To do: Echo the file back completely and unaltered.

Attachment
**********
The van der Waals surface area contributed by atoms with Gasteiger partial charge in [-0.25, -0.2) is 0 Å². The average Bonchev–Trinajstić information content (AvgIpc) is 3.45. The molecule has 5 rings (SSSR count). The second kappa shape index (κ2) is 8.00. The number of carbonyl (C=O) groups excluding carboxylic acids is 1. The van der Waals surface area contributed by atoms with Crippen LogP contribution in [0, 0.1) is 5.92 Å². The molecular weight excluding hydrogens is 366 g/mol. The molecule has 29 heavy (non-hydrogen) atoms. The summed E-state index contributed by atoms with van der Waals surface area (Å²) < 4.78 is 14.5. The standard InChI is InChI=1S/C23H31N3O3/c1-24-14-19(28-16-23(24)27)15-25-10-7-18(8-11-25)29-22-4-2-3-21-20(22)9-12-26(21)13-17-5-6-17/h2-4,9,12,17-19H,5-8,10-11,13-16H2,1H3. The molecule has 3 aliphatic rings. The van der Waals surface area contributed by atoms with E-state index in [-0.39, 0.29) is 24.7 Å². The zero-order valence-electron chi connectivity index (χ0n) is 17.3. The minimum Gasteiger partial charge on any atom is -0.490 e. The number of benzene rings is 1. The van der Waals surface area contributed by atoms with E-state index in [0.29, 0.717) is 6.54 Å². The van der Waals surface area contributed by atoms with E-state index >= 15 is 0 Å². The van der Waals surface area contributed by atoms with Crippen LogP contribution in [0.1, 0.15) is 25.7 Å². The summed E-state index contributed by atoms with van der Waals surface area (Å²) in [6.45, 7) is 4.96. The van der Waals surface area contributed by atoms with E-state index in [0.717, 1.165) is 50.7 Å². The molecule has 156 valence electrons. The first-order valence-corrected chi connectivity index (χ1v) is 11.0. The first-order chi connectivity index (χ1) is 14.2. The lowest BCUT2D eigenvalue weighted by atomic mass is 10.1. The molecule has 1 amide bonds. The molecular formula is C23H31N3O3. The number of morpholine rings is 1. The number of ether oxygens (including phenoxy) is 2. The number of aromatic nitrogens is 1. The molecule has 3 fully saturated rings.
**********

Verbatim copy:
The van der Waals surface area contributed by atoms with Gasteiger partial charge in [-0.25, -0.2) is 0 Å². The average Bonchev–Trinajstić information content (AvgIpc) is 3.45. The molecule has 5 rings (SSSR count). The second kappa shape index (κ2) is 8.00. The number of carbonyl (C=O) groups excluding carboxylic acids is 1. The van der Waals surface area contributed by atoms with Crippen LogP contribution in [0, 0.1) is 5.92 Å². The molecular weight excluding hydrogens is 366 g/mol. The molecule has 29 heavy (non-hydrogen) atoms. The summed E-state index contributed by atoms with van der Waals surface area (Å²) < 4.78 is 14.5. The standard InChI is InChI=1S/C23H31N3O3/c1-24-14-19(28-16-23(24)27)15-25-10-7-18(8-11-25)29-22-4-2-3-21-20(22)9-12-26(21)13-17-5-6-17/h2-4,9,12,17-19H,5-8,10-11,13-16H2,1H3. The molecule has 3 aliphatic rings. The van der Waals surface area contributed by atoms with E-state index in [-0.39, 0.29) is 24.7 Å². The zero-order valence-electron chi connectivity index (χ0n) is 17.3. The minimum Gasteiger partial charge on any atom is -0.490 e. The number of benzene rings is 1. The van der Waals surface area contributed by atoms with E-state index in [0.29, 0.717) is 6.54 Å². The van der Waals surface area contributed by atoms with E-state index >= 15 is 0 Å². The van der Waals surface area contributed by atoms with Crippen LogP contribution in [0.1, 0.15) is 25.7 Å². The summed E-state index contributed by atoms with van der Waals surface area (Å²) in [6.45, 7) is 4.96. The van der Waals surface area contributed by atoms with E-state index in [0.717, 1.165) is 50.7 Å². The molecule has 156 valence electrons. The first-order valence-corrected chi connectivity index (χ1v) is 11.0. The first-order chi connectivity index (χ1) is 14.2. The lowest BCUT2D eigenvalue weighted by atomic mass is 10.1. The molecule has 1 amide bonds. The molecular formula is C23H31N3O3. The number of morpholine rings is 1. The number of ether oxygens (including phenoxy) is 2. The number of aromatic nitrogens is 1. The molecule has 3 fully saturated rings.